Twitter for Healthcare Content Research
At first, your blog was sizzling … now it’s Fizzling
So maybe you’ve added a blog to your hospital site, or your practice site. And maybe you had some things to say … at first. But then the well ran dry. Now you’re wondering what to write about; you’re wondering what content you can create that will (1) be found by your prospective patient community, and (2) provide value for them. You’re asking, “Exactly how do I find out what health information they’re looking for online?” Well, you’ve come to the right place. Some more Secret Sauce … How to Know For Absolute Certainty What Your Community Wants You to Tell Them! Or, to put it even more bluntly: Healthcare Content That Connects. Time for research. It’s easy with Twitter: Twitter for Healthcare content.
Research? Sounds Like Work
Before I get to the Secret Sauce, I’ll let you in on a little-used tool for finding out what your community is talking about. And, for the sake of this conversation, your “community” is your community of prospective patients. Aw heck, toss in your actual patients while you’re at it. Because this activity will help keep them engaged too.
The tool is simply … Twitter. Yes, really. Twitter for healthcare content research.
Twitter is an awesome research tool; a tool that will provide insight into the questions that your community has in your area of specialization. And it’s easy. I promise.
Open a Twitter Account
Don’t have an account? No problem. It’s easy. Type “twitter.com” into your browser and sign up for a FREE account on that landing page. You don’t even need to include much information on your profile. You can do that later, if you begin to “Tweet” content from your account. But for now, you’ll simply use Twitter as a research tool.
Let’s look at just one example … let’s say that you’re an endocrinologist … even more specific, let’s say that you’re a surgeon who specializes in treating yucky diabetic foot ulcers. So: log onto Twitter. Once on your home page, look at the top of the page to find the “Search Twitter” box, like this:
Type in “diabetic ulcer” and click on the little magnifying-glass to begin the search.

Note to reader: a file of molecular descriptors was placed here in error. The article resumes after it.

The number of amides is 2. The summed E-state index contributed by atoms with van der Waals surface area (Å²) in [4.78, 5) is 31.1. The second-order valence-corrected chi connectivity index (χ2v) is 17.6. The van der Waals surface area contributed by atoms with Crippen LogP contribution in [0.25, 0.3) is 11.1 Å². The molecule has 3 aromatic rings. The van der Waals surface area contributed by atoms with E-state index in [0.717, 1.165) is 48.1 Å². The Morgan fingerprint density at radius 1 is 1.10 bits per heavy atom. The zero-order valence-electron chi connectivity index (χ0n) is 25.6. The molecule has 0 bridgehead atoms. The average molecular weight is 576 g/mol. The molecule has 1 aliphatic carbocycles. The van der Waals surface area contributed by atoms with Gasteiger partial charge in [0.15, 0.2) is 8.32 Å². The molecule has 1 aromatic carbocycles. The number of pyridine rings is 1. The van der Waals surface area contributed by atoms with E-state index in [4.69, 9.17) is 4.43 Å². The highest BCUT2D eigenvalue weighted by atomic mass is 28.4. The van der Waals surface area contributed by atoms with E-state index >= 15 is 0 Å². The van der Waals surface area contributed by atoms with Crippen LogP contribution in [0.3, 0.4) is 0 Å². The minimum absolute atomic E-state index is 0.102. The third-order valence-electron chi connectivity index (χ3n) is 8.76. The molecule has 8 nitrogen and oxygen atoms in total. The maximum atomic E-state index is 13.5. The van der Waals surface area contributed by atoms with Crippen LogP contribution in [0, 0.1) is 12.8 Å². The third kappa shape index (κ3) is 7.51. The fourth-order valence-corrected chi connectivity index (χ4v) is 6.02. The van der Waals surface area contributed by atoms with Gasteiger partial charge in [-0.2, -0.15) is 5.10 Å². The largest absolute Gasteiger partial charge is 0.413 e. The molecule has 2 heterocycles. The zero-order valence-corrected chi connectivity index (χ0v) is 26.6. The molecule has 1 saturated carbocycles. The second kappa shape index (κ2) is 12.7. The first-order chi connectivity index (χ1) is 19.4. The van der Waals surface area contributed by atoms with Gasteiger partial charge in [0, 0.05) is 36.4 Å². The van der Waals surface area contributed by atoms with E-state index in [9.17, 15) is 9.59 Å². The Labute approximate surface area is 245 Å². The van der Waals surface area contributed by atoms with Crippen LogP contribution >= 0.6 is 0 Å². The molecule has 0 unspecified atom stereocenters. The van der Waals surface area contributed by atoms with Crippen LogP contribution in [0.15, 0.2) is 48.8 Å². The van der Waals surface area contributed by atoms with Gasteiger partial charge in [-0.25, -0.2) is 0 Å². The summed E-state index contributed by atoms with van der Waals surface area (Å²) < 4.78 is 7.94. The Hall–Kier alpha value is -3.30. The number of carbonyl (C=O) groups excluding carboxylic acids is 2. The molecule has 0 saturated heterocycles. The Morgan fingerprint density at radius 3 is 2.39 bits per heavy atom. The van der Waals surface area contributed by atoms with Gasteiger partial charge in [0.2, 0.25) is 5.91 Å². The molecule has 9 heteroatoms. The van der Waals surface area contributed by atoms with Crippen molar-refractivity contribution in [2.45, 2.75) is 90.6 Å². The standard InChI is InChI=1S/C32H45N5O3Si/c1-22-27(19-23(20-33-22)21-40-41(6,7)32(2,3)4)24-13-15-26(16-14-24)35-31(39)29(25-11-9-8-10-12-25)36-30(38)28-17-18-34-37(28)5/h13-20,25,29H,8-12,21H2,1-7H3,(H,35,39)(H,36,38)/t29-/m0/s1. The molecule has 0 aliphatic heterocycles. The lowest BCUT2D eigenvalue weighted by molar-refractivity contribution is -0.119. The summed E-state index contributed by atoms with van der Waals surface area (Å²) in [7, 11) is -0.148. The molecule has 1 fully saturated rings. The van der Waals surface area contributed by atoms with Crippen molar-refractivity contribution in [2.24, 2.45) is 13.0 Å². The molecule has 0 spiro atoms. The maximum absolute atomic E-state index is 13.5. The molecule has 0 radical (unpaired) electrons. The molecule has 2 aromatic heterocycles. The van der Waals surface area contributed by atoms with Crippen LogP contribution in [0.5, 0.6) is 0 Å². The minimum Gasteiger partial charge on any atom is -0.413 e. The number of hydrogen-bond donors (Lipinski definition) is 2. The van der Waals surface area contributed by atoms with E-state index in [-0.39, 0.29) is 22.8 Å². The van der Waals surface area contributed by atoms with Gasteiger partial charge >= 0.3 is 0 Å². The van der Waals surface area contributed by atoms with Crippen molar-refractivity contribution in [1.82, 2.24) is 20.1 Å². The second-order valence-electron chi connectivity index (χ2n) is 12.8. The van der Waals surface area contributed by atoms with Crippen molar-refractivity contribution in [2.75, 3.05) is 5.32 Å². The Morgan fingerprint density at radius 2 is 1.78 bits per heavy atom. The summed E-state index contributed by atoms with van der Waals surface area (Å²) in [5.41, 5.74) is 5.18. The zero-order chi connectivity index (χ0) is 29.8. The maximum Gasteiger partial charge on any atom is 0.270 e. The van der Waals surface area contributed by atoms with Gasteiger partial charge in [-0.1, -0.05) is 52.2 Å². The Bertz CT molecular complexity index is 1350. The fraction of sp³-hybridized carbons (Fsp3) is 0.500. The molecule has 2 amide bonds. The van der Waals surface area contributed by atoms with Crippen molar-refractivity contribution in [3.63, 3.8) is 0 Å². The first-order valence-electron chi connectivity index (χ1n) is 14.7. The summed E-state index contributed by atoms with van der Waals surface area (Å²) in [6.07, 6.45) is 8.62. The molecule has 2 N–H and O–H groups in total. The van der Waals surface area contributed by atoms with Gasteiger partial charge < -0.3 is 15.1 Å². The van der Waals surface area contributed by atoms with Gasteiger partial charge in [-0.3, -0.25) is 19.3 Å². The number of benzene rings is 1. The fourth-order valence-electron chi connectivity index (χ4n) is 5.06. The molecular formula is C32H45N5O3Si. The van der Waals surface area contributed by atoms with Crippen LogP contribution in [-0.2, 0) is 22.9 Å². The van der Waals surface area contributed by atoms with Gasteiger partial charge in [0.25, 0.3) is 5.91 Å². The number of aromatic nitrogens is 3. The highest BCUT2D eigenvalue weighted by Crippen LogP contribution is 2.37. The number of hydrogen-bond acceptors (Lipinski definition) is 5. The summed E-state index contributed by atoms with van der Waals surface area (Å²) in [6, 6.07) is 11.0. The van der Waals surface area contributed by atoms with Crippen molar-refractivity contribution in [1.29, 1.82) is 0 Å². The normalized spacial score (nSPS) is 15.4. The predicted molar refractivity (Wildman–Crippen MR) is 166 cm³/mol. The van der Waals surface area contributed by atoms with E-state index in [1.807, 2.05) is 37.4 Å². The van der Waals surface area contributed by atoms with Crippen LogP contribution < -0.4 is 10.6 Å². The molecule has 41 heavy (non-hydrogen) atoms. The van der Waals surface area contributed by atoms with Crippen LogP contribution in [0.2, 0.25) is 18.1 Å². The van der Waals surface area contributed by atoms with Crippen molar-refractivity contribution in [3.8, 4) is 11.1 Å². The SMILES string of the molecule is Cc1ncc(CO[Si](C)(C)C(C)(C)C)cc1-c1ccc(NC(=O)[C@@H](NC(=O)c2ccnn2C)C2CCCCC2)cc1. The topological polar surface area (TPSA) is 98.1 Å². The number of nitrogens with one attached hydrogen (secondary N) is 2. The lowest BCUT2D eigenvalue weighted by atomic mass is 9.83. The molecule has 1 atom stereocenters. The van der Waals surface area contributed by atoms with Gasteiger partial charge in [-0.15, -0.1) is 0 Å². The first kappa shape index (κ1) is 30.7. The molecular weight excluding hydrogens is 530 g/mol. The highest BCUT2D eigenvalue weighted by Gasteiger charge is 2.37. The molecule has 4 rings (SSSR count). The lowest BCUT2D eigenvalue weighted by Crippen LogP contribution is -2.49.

What did you find?
Right: a long list of tweets – from both practitioners offering products and services; and patients searching for information; and also from “authority sites” like the Mayo Clinic. Take a look at the topics being Tweeted, and use these to modify your search to find more specific information. For example, do the search again, this time for “ surgery for diabetic ulcers.” Interesting …
Here’s another trick that you may not be familiar with: do a single-word search for a topic – like “diabetes” – but this time start the word with the “pound-sign” or “hash-tag,” with no space, like this:
“ #diabetes ”
Pretty interesting results …
Next … Tweet Chats
And note that as you move through Twitter search results like these, you’re likely to stumble on Tweets about “Tweet-Chats.” Tweet Chats are regularly-scheduled meetups that happen on Twitter, focused on a specific topic. Each Tweet Chat has its own “hashtag” so that people can follow all the tweets from participants of that Tweet Chat. If you don’t find a Tweet Chat on your favorite topic, take a look at this link on How to Find Twitter Chats.
How to Use Tweet Chats?
Log onto Twitter at the designated time of the Tweet Chat that you’re interested in, and search for the Hashtag for that Chat. The list of tweets from participants will show up in that list. It’s best to simply “lurk” at first (watch, don’t participate), because things can move pretty fast. Watch a couple before you chime in to be on the safe side; get a feel for the culture of the chat.
The point of this exercise is that you can use Twitter:
- to find out what the diabetic community (for our example) is interested in
- to find out who the authority figures are on a topic
- to find the Tweet Chats on a topic
- to find out who is interested in a topic
From there, it’s a pretty easy step to look at the major contributors on a topic, click on their username to look at their profile. Their profile probably includes a website url, and maybe even an email address – just in case you might want to connect with someone to answer a question they had; or to follow up or collaborate in some way. Connection.
And, once you’re familiar with a Tweet Chat, it’s a pretty easy step for you to chime in and contribute; establish your expertise. Make connections … follow others, others will follow you.
Over time, Twitter may provide another audience for your health content. But even if you never get to that point, Twitter can provide you with a valuable research tool to know what health information your community is looking for.
That’s Twitter, and for those of you who are new to Twitter, drop me a line and I will send you an easy-to-understand guide for using Twitter to connect in the healthcare space. And note that I’ve focused on using Twitter as a research tool … there are other ways to use social media to connect with your prospective patient community.
As an alternative to Twitter – and thanks to a heads-up from Michael H. (@whosthatmickel on Twitter) – check out Topsy.com for searching Twitter. It looks pretty awesome!
(12/30/2015 Note: Friend, Michelle Wallace, tells me that Apple has shut down Topsy).
Three Questions for You:
- Do you currently have a professional Twitter account?
- How do you use it? Do you use Twitter or for healthcare content research?
- Do you follow any Tweet Chats, and if so, which ones? (take a look at #hcsm)
Please take a moment to leave your answers in the comments box. Thanks!